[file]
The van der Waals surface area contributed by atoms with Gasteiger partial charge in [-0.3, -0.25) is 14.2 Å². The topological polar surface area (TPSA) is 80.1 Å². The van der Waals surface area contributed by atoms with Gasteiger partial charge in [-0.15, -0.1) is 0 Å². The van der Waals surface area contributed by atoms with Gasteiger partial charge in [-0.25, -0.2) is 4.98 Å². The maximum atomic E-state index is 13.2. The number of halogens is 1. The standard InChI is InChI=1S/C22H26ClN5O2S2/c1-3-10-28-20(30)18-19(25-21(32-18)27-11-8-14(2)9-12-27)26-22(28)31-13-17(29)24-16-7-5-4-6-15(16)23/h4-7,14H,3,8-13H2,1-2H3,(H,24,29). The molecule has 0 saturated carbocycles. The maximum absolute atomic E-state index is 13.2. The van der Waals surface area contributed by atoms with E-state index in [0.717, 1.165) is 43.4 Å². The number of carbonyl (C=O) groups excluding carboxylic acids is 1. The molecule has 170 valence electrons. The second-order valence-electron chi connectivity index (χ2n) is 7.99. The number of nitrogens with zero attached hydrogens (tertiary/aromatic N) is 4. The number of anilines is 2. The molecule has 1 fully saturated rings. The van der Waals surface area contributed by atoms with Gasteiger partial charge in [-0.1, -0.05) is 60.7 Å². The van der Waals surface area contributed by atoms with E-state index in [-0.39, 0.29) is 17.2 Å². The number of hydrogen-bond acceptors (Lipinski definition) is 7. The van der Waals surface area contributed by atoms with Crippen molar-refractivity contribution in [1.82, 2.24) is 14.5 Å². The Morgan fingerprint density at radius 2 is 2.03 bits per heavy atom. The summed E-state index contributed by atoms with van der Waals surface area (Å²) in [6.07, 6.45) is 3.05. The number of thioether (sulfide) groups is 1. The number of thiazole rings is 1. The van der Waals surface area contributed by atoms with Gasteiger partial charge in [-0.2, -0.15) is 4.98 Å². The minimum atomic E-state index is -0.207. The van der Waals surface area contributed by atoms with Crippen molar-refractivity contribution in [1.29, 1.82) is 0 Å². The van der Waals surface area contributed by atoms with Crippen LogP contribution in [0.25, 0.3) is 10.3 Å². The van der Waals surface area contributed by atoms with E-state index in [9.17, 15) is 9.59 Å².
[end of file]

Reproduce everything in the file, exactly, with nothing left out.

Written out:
The van der Waals surface area contributed by atoms with Gasteiger partial charge in [-0.3, -0.25) is 14.2 Å². The topological polar surface area (TPSA) is 80.1 Å². The van der Waals surface area contributed by atoms with Gasteiger partial charge in [-0.15, -0.1) is 0 Å². The van der Waals surface area contributed by atoms with Gasteiger partial charge in [-0.25, -0.2) is 4.98 Å². The maximum atomic E-state index is 13.2. The number of halogens is 1. The standard InChI is InChI=1S/C22H26ClN5O2S2/c1-3-10-28-20(30)18-19(25-21(32-18)27-11-8-14(2)9-12-27)26-22(28)31-13-17(29)24-16-7-5-4-6-15(16)23/h4-7,14H,3,8-13H2,1-2H3,(H,24,29). The molecule has 0 saturated carbocycles. The maximum absolute atomic E-state index is 13.2. The van der Waals surface area contributed by atoms with E-state index in [0.717, 1.165) is 43.4 Å². The number of carbonyl (C=O) groups excluding carboxylic acids is 1. The molecule has 170 valence electrons. The second-order valence-electron chi connectivity index (χ2n) is 7.99. The number of nitrogens with zero attached hydrogens (tertiary/aromatic N) is 4. The number of anilines is 2. The molecule has 1 fully saturated rings. The van der Waals surface area contributed by atoms with Gasteiger partial charge in [-0.1, -0.05) is 60.7 Å². The van der Waals surface area contributed by atoms with E-state index in [-0.39, 0.29) is 17.2 Å². The number of hydrogen-bond acceptors (Lipinski definition) is 7. The van der Waals surface area contributed by atoms with Crippen molar-refractivity contribution in [1.82, 2.24) is 14.5 Å². The Morgan fingerprint density at radius 2 is 2.03 bits per heavy atom. The summed E-state index contributed by atoms with van der Waals surface area (Å²) in [6.07, 6.45) is 3.05. The number of thioether (sulfide) groups is 1. The number of thiazole rings is 1. The van der Waals surface area contributed by atoms with Gasteiger partial charge in [-0.2, -0.15) is 4.98 Å². The minimum atomic E-state index is -0.207. The van der Waals surface area contributed by atoms with Crippen molar-refractivity contribution in [1.29, 1.82) is 0 Å². The van der Waals surface area contributed by atoms with Crippen LogP contribution in [0.25, 0.3) is 10.3 Å². The van der Waals surface area contributed by atoms with E-state index in [9.17, 15) is 9.59 Å².